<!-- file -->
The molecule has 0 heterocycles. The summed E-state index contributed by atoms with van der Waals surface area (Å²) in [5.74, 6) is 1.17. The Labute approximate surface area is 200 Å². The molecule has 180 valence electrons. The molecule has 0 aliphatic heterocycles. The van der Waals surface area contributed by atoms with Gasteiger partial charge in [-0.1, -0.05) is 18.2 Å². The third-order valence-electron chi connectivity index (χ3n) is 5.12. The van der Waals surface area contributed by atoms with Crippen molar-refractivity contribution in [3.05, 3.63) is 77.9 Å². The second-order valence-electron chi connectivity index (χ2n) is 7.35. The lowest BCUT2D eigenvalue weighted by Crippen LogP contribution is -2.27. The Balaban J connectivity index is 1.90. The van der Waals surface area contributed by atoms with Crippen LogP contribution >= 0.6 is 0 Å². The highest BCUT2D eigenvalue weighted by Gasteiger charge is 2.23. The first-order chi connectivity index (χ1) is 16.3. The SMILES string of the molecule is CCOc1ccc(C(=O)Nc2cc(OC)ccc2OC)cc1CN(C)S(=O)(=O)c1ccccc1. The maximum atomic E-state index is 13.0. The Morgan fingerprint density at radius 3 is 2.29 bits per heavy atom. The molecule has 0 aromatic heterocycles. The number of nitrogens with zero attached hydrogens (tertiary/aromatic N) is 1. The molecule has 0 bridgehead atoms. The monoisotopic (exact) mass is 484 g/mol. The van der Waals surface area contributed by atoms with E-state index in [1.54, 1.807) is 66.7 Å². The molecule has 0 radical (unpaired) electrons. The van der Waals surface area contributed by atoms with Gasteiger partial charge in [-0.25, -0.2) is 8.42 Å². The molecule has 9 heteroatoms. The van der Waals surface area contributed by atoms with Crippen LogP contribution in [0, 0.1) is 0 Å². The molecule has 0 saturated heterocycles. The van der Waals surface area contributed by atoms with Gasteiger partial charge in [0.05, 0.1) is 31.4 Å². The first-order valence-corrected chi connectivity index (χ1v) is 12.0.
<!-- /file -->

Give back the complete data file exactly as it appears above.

The molecule has 0 heterocycles. The summed E-state index contributed by atoms with van der Waals surface area (Å²) in [5.74, 6) is 1.17. The Labute approximate surface area is 200 Å². The molecule has 180 valence electrons. The molecule has 0 aliphatic heterocycles. The van der Waals surface area contributed by atoms with Gasteiger partial charge in [-0.1, -0.05) is 18.2 Å². The third-order valence-electron chi connectivity index (χ3n) is 5.12. The van der Waals surface area contributed by atoms with Crippen molar-refractivity contribution in [3.05, 3.63) is 77.9 Å². The second-order valence-electron chi connectivity index (χ2n) is 7.35. The lowest BCUT2D eigenvalue weighted by Crippen LogP contribution is -2.27. The Balaban J connectivity index is 1.90. The van der Waals surface area contributed by atoms with Crippen LogP contribution >= 0.6 is 0 Å². The highest BCUT2D eigenvalue weighted by Gasteiger charge is 2.23. The first-order chi connectivity index (χ1) is 16.3. The SMILES string of the molecule is CCOc1ccc(C(=O)Nc2cc(OC)ccc2OC)cc1CN(C)S(=O)(=O)c1ccccc1. The maximum atomic E-state index is 13.0. The Morgan fingerprint density at radius 3 is 2.29 bits per heavy atom. The molecule has 0 aromatic heterocycles. The number of nitrogens with zero attached hydrogens (tertiary/aromatic N) is 1. The molecule has 0 bridgehead atoms. The monoisotopic (exact) mass is 484 g/mol. The van der Waals surface area contributed by atoms with E-state index in [1.54, 1.807) is 66.7 Å². The molecule has 0 radical (unpaired) electrons. The van der Waals surface area contributed by atoms with Gasteiger partial charge in [-0.25, -0.2) is 8.42 Å². The molecule has 9 heteroatoms. The van der Waals surface area contributed by atoms with Crippen LogP contribution in [0, 0.1) is 0 Å². The molecule has 0 saturated heterocycles. The van der Waals surface area contributed by atoms with Gasteiger partial charge in [0.05, 0.1) is 31.4 Å². The first-order valence-corrected chi connectivity index (χ1v) is 12.0.